The Aftermath of the U.S. Election: What’s Next?


DATE
Thursday November 19, 2020
TIME
3:00 PM - 4:30 PM
COST
Free

This event is a part of UBC’s “2020 U.S. Election Event Series.“

This panel will discuss Presidential governance from 2021-2024, its priorities and prospects, the results of Congressional wins, the impact on international trade policy and global governance, and the impact on the Covid-19 response and what we can expect going forward.

Student Host: Easton Lloyd Smith, Master of Public Policy and Global Affairs, UBC

Moderator: Sheryl Lightfoot, School of Public Policy and Global Affairs; Political Science, UBC

Panelists: Kristen Hopewell (UBC School of Public Policy and Global Affairs); Gyung-Ho Jeong (UBC Political Science); Heidi Tworek (UBC History; School of Public Policy and Global Affairs); Paul Quirk (UBC Political Science)

Bios:

Sheryl Lightfoot is Associate Professor in First Nations and Indigenous Studies and the Department of Political Science at UBC and Canada Research Chair in Global Indigenous Rights and Politics. Dr. Lightfoot is Senior Advisor to the President on Indigenous Affairs, a position within the First Nations House of Learning.

Kristen Hopewell is an Associate Professor and Canada Research Chair in Global Policy at the School of Public Policy and Global Affairs at UBC. Her research specializes in international trade, global governance, industrial policy and development, with a focus on emerging powers. Dr. Hopewell has written two books on global economic issues and her policy writings have been featured in various major magazines and newspapers.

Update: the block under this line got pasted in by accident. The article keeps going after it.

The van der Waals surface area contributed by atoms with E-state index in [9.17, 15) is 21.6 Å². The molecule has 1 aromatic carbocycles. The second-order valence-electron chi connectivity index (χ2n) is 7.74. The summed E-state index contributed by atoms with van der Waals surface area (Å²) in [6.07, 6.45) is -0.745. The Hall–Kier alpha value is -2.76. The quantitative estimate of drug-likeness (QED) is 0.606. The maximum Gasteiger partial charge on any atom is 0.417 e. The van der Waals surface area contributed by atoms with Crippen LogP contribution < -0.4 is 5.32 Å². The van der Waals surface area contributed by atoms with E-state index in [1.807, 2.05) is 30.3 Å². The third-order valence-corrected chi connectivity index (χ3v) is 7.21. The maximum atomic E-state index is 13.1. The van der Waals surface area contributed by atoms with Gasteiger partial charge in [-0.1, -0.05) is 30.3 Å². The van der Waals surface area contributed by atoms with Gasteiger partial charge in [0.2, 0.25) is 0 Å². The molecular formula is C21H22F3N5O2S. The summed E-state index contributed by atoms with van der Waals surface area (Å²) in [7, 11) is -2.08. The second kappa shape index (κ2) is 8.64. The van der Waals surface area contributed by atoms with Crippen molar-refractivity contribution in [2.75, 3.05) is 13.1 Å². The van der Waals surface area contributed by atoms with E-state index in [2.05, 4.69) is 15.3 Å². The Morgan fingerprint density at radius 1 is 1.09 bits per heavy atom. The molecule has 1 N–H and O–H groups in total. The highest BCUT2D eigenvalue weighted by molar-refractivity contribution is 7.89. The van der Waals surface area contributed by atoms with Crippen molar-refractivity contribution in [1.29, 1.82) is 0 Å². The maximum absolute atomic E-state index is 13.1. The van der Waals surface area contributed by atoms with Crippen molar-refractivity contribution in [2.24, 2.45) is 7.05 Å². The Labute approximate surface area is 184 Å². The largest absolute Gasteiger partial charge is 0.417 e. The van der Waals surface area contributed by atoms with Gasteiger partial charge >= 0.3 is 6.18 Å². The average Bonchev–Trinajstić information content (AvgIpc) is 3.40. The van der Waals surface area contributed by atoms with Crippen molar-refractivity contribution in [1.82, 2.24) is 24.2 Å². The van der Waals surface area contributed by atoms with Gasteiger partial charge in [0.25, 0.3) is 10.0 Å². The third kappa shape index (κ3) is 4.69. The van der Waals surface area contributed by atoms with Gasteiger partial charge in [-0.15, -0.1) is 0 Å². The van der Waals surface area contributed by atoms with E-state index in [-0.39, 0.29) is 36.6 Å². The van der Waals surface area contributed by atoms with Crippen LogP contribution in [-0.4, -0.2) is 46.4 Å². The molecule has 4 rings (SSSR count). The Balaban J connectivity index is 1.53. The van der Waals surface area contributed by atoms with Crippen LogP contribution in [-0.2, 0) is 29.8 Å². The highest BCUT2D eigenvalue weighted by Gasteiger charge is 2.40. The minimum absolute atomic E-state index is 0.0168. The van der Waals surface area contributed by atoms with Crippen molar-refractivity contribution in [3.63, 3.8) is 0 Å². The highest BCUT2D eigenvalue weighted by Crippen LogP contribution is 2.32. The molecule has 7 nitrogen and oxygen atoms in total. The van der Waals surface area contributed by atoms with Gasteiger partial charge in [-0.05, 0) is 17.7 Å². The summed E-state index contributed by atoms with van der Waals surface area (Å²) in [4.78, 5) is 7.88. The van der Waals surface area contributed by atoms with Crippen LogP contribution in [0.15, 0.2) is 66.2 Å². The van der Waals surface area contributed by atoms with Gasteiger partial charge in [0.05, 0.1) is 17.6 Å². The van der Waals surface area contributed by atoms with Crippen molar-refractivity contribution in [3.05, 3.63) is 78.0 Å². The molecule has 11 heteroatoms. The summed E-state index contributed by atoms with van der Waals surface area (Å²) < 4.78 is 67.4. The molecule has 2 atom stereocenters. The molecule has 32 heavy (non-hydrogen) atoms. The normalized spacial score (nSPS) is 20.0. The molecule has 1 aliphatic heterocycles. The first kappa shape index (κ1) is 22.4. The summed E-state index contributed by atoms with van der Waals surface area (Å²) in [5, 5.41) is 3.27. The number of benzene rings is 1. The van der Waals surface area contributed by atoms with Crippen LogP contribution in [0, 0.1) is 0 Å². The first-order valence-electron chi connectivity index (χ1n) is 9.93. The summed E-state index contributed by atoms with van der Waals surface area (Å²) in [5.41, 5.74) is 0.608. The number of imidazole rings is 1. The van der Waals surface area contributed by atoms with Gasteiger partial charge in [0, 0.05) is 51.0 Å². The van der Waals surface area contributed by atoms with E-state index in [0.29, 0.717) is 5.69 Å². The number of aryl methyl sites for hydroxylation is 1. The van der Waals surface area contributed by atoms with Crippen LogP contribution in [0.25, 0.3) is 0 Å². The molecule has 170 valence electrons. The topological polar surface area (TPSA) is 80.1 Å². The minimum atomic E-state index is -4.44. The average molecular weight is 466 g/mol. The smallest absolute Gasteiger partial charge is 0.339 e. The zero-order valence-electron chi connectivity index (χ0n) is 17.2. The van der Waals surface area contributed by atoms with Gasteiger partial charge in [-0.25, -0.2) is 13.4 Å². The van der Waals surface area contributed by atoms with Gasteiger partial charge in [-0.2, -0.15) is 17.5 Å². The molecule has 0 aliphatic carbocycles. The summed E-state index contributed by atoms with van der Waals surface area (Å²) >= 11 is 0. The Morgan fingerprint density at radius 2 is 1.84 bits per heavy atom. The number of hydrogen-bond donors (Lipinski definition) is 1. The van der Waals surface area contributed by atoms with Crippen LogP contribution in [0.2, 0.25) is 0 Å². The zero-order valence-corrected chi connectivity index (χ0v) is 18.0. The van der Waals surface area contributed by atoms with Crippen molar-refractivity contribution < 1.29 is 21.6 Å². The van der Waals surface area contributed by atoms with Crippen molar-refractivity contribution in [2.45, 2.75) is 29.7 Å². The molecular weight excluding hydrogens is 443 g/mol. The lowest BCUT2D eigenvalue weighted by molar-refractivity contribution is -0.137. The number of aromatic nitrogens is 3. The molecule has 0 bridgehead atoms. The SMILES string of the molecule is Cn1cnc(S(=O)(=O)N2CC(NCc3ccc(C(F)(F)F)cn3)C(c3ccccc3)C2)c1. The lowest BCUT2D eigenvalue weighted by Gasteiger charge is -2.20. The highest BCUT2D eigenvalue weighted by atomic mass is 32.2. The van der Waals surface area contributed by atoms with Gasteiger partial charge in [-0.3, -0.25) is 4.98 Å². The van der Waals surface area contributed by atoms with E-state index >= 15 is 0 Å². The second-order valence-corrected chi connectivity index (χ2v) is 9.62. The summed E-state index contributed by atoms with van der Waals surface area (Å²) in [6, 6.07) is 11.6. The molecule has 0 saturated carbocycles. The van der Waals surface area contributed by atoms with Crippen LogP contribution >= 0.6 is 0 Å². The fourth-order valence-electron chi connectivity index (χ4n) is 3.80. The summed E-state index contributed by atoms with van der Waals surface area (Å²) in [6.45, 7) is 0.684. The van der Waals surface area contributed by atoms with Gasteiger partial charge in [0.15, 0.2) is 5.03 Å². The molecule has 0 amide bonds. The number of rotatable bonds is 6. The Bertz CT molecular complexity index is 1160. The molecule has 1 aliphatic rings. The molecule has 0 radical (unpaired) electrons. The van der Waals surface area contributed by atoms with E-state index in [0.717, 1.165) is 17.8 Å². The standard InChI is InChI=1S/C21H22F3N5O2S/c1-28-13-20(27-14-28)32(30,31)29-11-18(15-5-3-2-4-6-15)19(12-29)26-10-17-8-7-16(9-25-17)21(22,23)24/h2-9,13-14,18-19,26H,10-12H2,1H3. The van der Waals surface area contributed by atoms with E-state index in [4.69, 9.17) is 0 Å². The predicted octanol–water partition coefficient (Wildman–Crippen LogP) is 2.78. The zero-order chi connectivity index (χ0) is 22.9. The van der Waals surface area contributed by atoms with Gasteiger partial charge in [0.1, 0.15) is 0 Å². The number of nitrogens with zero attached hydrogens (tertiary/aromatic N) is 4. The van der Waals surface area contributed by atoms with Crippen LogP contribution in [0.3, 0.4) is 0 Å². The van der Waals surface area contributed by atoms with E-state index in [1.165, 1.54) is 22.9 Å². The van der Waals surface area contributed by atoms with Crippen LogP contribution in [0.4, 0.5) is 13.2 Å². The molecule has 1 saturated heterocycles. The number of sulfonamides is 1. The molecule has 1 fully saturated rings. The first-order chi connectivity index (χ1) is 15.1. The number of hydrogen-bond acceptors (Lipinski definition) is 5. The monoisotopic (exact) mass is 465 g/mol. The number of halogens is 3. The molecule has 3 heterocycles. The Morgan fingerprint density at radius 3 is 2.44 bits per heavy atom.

Gyung-Ho Jeong is an Associate Professor in the UBC Department of Political Science. His research interests include US Politics, Legislative Politics, Social Choice, Political Economy, and Legislative Politics in Korea. Dr. Jeong is interested in how Congress makes decisions on public policies, including civil rights, immigration, trade, and foreign policy issues.

Heidi Tworek is Associate Professor of History and Public Policy. Her research brings a historical sensibility to policy discussions, particularly around communications and international organizations. Dr. Tworek has briefed or advised officials and policymakers from multiple European and North American governments on media, democracy, and the digital economy. She co-edits the Journal of Global History and manages the United Nations History Project.

Paul Quirk is Phil Lind Chair in U.S. Politics and Representation at the University of British Columbia. Dr. Quirk has written on a wide range of topics in American politics, including Congress, the presidency, presidential elections, public opinion, regulatory politics, and public policy making. He has published and served on the editorial boards of several major journals. 

Co-hosted by: The Centre for the Study of Democratic Institutions, School of Public Policy and Global Affairs, UBC; UBC Political Science; The Canadian International Council